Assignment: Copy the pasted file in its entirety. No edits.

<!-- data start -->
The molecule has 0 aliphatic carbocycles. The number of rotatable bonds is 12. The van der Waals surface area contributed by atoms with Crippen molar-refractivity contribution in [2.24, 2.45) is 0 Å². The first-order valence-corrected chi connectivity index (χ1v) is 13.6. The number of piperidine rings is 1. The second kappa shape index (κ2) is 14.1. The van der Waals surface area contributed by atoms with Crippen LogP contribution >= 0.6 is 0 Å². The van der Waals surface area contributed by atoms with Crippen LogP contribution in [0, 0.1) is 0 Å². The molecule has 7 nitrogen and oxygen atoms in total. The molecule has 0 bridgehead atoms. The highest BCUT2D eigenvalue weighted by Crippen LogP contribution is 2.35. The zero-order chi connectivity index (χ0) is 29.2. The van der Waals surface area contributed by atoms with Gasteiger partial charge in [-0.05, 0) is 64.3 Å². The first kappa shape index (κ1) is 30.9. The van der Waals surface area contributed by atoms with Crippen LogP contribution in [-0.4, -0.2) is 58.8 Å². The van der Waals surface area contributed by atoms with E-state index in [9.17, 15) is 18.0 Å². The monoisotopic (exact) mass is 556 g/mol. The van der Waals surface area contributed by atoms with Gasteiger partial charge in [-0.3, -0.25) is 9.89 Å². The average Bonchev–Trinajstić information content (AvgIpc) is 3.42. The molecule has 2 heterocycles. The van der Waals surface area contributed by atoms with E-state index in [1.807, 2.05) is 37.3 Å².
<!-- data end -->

The molecule has 0 aliphatic carbocycles. The number of rotatable bonds is 12. The van der Waals surface area contributed by atoms with Crippen molar-refractivity contribution in [2.24, 2.45) is 0 Å². The first-order valence-corrected chi connectivity index (χ1v) is 13.6. The number of piperidine rings is 1. The second kappa shape index (κ2) is 14.1. The van der Waals surface area contributed by atoms with Crippen LogP contribution >= 0.6 is 0 Å². The van der Waals surface area contributed by atoms with Crippen LogP contribution in [0, 0.1) is 0 Å². The molecule has 7 nitrogen and oxygen atoms in total. The molecule has 0 bridgehead atoms. The highest BCUT2D eigenvalue weighted by Crippen LogP contribution is 2.35. The zero-order chi connectivity index (χ0) is 29.2. The van der Waals surface area contributed by atoms with Gasteiger partial charge in [-0.05, 0) is 64.3 Å². The first kappa shape index (κ1) is 30.9. The van der Waals surface area contributed by atoms with Crippen LogP contribution in [-0.4, -0.2) is 58.8 Å². The van der Waals surface area contributed by atoms with E-state index in [9.17, 15) is 18.0 Å². The monoisotopic (exact) mass is 556 g/mol. The van der Waals surface area contributed by atoms with Gasteiger partial charge in [-0.3, -0.25) is 9.89 Å². The average Bonchev–Trinajstić information content (AvgIpc) is 3.42. The molecule has 2 heterocycles. The van der Waals surface area contributed by atoms with E-state index in [1.807, 2.05) is 37.3 Å².